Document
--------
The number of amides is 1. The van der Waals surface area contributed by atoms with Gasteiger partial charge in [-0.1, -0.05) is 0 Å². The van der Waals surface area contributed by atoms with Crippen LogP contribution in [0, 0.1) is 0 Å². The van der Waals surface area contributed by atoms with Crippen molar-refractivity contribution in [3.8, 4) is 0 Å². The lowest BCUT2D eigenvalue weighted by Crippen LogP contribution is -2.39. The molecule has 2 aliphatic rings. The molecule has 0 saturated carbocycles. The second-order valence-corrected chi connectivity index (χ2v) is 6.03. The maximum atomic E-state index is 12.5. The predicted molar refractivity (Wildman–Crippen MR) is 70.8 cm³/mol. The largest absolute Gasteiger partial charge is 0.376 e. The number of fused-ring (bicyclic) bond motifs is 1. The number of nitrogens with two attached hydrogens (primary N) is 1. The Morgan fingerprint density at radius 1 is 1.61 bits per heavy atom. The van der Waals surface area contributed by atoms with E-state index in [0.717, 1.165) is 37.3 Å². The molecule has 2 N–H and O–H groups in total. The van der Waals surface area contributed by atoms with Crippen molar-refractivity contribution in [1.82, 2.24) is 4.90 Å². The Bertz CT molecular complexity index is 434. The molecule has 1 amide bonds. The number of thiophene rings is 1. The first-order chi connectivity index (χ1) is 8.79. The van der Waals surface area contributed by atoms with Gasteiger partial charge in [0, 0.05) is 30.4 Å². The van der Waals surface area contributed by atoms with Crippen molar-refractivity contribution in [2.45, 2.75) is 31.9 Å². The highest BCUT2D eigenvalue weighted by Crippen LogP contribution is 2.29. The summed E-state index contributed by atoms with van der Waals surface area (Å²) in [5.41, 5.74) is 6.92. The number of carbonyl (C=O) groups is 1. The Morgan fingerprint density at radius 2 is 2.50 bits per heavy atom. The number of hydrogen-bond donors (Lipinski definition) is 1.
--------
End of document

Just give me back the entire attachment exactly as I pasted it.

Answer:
The number of amides is 1. The van der Waals surface area contributed by atoms with Gasteiger partial charge in [-0.1, -0.05) is 0 Å². The van der Waals surface area contributed by atoms with Crippen LogP contribution in [0, 0.1) is 0 Å². The van der Waals surface area contributed by atoms with Crippen molar-refractivity contribution in [3.8, 4) is 0 Å². The lowest BCUT2D eigenvalue weighted by Crippen LogP contribution is -2.39. The molecule has 2 aliphatic rings. The molecule has 0 saturated carbocycles. The second-order valence-corrected chi connectivity index (χ2v) is 6.03. The maximum atomic E-state index is 12.5. The predicted molar refractivity (Wildman–Crippen MR) is 70.8 cm³/mol. The largest absolute Gasteiger partial charge is 0.376 e. The number of fused-ring (bicyclic) bond motifs is 1. The number of nitrogens with two attached hydrogens (primary N) is 1. The Morgan fingerprint density at radius 1 is 1.61 bits per heavy atom. The van der Waals surface area contributed by atoms with E-state index in [0.717, 1.165) is 37.3 Å². The molecule has 2 N–H and O–H groups in total. The van der Waals surface area contributed by atoms with Crippen molar-refractivity contribution in [1.82, 2.24) is 4.90 Å². The Bertz CT molecular complexity index is 434. The molecule has 1 amide bonds. The number of thiophene rings is 1. The first-order chi connectivity index (χ1) is 8.79. The van der Waals surface area contributed by atoms with Gasteiger partial charge in [0, 0.05) is 30.4 Å². The van der Waals surface area contributed by atoms with Crippen molar-refractivity contribution in [2.45, 2.75) is 31.9 Å². The highest BCUT2D eigenvalue weighted by Crippen LogP contribution is 2.29. The summed E-state index contributed by atoms with van der Waals surface area (Å²) in [5.41, 5.74) is 6.92. The number of carbonyl (C=O) groups is 1. The Morgan fingerprint density at radius 2 is 2.50 bits per heavy atom. The number of hydrogen-bond donors (Lipinski definition) is 1.